I Must Make Mention Of Your Pension
The Chancellor George Osborne made changes to pensions in his recent budget speech. This could affect you if you are separating, or if you are about to.
The new arrangements, which will come into force in April 2015, will give some people greater access to their pensions. There are also some transitional arrangements in place since last week.
Firstly, these arrangements apply to defined contribution pensions, also referred to as money purchase plans. Under these plans the income a person receives at retirement is not pre-determined. It is based on the assets in the individual retirement plan at the time of retiral. Individuals determine which investments their contributions (and perhaps those of an employer) are invested in from a selection of investment options available within the plan. These are different from defined benefit schemes where the amount of income received at retirement is pre-determined and is usually based on a formula involving the employee’s years of service and earnings. There will therefore be a large number of people in Scotland who will not have the opportunity to participate in the potentially more flexible arrangement referred to below. Those in unfunded pension schemes will remain subject to the current regulations affecting all pensions. This of course may well change in the future, perhaps even by the time the legislation is finalised as there is now a consultation period.
Mr Osborne said that from April next year, people over aged 55 will be able to access their entire pension pot. The existing provision for a 25% tax free lump sum stays, and in addition, there will be scope to withdraw the other 75% – but subject to the pensioner paying their usual rate of income tax on any balance taken (either zero, twenty, forty or forty five per cent). Pensioners will no longer be forced into buying an annuity, although can if they want. For full details go to HM Treasury website at https://www.gov.uk/government/organisations/hm-treasury. It should of course also be borne in mind that when the legislation is actually passed, the final effect may not be as currently anticipated in the recent Budget announcement. Sometimes a watered down result may be what is delivered at the end of the day following consultation. Time will tell.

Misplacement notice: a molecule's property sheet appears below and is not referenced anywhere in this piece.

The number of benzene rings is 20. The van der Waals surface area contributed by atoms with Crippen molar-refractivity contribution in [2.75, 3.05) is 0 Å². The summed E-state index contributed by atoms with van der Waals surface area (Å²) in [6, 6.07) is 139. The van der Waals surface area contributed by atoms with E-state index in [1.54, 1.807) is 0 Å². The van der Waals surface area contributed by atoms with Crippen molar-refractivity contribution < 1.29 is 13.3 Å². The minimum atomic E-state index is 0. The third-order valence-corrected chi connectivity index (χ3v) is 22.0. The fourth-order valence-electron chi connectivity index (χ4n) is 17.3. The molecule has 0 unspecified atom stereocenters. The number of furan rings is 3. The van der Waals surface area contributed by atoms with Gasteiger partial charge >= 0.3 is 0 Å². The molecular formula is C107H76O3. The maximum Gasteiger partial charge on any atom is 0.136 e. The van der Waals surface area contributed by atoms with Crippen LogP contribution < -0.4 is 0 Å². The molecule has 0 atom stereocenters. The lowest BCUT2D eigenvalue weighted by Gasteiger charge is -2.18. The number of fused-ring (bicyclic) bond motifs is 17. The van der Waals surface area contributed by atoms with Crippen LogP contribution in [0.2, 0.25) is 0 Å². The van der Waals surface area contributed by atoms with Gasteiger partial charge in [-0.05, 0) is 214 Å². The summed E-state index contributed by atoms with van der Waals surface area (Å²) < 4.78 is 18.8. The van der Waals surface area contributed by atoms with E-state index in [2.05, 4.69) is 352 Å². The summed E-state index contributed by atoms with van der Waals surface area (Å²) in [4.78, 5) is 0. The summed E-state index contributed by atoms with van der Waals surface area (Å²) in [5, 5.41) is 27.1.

So for separating or divorcing couples these proposed changes mean that pensions need no longer be looked at solely from the point of view of an income stream in later years, and can now be looked at as a fairly realisable and relatively liquid asset (depending on how old you are). A pension may well be the second biggest asset in a divorce or separation, second to the matrimonial home. It might even be the biggest asset depending on the length of service of the employee (if it is a contributory scheme), the duration of the marriage and obviously, the level of contribution. The importance of the existence of a pension therefore cannot be underestimated when a couple decides to separate. Often the pension value will be offset against the value of the matrimonial home but where this is not favoured, or is perhaps not possible, these new budget changes may do away with necessity for a pension sharing order at all. Instead of perhaps being forced down the route of pension sharing on divorce, there may now be scope to withdraw lump sums from certain pension pots and transfer this money in settlement to a spouse instead. This provides more options for separating couples dealing with their finances if having to consider splitting capital assets. This greater flexibility might generate even better financial solutions for individuals and their families. That must be a good thing.